Out of No Where
Marianas 1944 #11
United States (Defender)
|Japan||144th Infantry Regiment|
|Japan||2nd Maizuru Special Naval Landing Force|
|Overall Rating, 9 votes|
|Scenario Rank: 48 of 609|
|Parent Game||Marianas 1944|
|Maps||2: 80, 81|
|Layout Dimensions||86 x 28 cm
34 x 11 in
|Kill Them All|
|Scenario Requirements & Playability|
|Saipan 1944||maps + counters|
The Governor of Guam, a 22-mile-long, 6-mile-wide American-ruled island int eh Central Pacific, did not receive the news concerning the attack on Pearl Harbor until the 8th of December. For the next two days Japanese aircraft from Saipan (about 100 miles northeast) bombed and strafed the Piti Navy Yard, Standard Oil refinery, and other locations throughout the island. The Marine barracks suffered in the attack, and the Japanese sank the minesweeper USS Penguin. On the 10th Japanese assault troops of various formations hit the island at four locations. Would the U.S. Navy and Marines, as well as the Guam Insular Force Guard, put up a fight?
The Marines, naval units, and Guam Insular Force Guards put up light resistance before surrendering to over 5,900 Japanese troops. The Marines lost five killed and 13 wounded, the Navy eight killed and the Guam Insular Force Guards lost four killed and 22 wounded, not to mention the loss of two patrol boats, one minesweeper and one freighter. Over 406 U.S. service members were captured. The Japanese losses were light with one killed, six wounded and one aircraft claimed shot down.
Surrender rule is in effect for all American and Guamanian units and leaders.
|AFV Rules Pertaining to this Scenario's Order of Battle|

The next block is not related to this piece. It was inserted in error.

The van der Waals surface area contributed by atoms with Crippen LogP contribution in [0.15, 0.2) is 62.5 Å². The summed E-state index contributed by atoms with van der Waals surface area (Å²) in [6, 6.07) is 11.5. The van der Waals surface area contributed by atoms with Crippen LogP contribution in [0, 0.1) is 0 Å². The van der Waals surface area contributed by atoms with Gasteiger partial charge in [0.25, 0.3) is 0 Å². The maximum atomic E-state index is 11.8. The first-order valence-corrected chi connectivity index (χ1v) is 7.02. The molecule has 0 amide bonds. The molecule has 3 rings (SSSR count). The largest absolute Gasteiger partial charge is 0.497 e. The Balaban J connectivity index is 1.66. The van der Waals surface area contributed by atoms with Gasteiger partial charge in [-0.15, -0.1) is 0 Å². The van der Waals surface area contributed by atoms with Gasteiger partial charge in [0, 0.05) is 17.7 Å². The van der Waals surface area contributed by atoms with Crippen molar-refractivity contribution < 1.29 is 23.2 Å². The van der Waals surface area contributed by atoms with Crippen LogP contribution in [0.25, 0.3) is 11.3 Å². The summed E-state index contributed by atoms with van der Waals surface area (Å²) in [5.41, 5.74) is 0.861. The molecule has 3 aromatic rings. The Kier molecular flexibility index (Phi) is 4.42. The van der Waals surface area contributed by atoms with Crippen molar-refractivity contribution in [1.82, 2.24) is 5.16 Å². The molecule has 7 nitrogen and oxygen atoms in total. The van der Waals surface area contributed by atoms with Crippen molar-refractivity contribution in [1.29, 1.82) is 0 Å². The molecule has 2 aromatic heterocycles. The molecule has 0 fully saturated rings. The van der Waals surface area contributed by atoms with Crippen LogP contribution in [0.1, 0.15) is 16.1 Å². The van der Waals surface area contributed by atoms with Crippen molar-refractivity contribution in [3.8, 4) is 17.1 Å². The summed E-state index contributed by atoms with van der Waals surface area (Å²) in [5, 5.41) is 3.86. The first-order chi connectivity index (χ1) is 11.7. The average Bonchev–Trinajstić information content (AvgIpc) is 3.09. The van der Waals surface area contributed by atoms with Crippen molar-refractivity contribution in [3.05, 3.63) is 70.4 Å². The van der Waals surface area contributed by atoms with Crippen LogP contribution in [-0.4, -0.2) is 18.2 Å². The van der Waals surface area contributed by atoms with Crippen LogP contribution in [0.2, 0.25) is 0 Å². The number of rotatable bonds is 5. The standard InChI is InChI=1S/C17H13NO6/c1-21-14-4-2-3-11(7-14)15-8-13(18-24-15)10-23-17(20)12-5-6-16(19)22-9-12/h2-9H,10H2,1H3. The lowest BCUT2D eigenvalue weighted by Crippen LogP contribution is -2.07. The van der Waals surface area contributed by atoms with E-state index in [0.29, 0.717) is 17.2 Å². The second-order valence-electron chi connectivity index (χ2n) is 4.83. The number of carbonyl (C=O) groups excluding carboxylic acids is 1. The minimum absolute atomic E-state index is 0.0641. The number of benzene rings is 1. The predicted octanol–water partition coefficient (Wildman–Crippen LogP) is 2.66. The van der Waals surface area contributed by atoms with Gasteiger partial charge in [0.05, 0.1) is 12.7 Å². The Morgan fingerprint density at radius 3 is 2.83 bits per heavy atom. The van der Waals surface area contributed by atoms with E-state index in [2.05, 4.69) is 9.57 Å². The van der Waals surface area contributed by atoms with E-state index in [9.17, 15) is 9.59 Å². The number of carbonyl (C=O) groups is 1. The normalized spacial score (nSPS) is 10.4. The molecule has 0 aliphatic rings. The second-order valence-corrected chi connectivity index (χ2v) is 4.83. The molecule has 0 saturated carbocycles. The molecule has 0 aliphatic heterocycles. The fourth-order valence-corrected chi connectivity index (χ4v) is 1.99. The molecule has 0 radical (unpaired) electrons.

This interesting little gem was hard fought right down to the last of the 20 turns. Marines and Guam native troops hold the town and village hexes as well as they can with their limited numbers against Japanese SNLF landings on two board lengths of beach and will be attacked some time after turn 8 by Japanese regular troops coming from the other side of the island. I split the invasion forces so they could hit both Marines and Guamanians at the same time, and SNLF vs Marine assaults took place very quickly while it took one more turn for SNLF to maneuver into contact with the Guam troops. I had decided to try keeping the stacks pure, all infantry with leaders and not mixing the HMGs with them to keep the Japanese assault bonus as much as possible, and kept the HMGs as hard hitting support stacks. Hit the target hex with the HMGs first, then assault with the infantry. Outside of some really poor die rolling, this worked. Everywhere, assaults took longer than I thought they would to eliminate or dislodge Allied troops. Even through step losses, the surviving Guam troops seemed dedicated to holding on as long as they could. While this didn't cost the Japanese much in the way of casualties, it made it all the more likely that there wouldn't be a Japanese win. As hex after hex of Allied defenders started falling to the Japanese, the Guam force finally lost it's last village hex and caused a demoralized Japanese officer to flee the board. Marines also held out much longer than I thought they would. Once the central town hex fell, the Japanese split and headed for the northern most town hex on the southern board and took it fairly quickly, but the force heading south had a tough time of it. The Marine HMGs and LTC held up in the village hex to the southeast and caused a lot of demoralizing among the Japanese regulars coming over the hill, but bombardment and airpower helped to demoralize the Marine defenders and then an SNLF force attacking from the east with direct fire finished them off. It was down to the last coastal town to the south, where turn after turn, Japanese in assault failed to do more than briefly disrupt the Marine LT, never hurting the infantry platoon, while the Marines with their lower numbers managed to disrupt and demoralize the Japanese for several turns. By this point, the Japanese couldn't use their bombardment or air assets because of the size of their assault force in that last Marine hex. Japanese troops came from the north and east to surround the town, even the Japanese gunboat came up and closed the circle around the town. But when turn 20 ended, the Marines still held, the Japanese assault force was nearly exhausted, and the points were exactly tied. It would have been so easy for a few die rolls to go the other way in either that last town or in the previous one, allowing the Marines to hold on to two hexes for an outright win. My Marines and Guam troops never had much chance to capture the landing boats, so the highest points were achieved just through the loss of 5 steps of Japanese troops and keeping the last town from falling. Great little game. As near perfect as I have seen, so I had to give it a 5.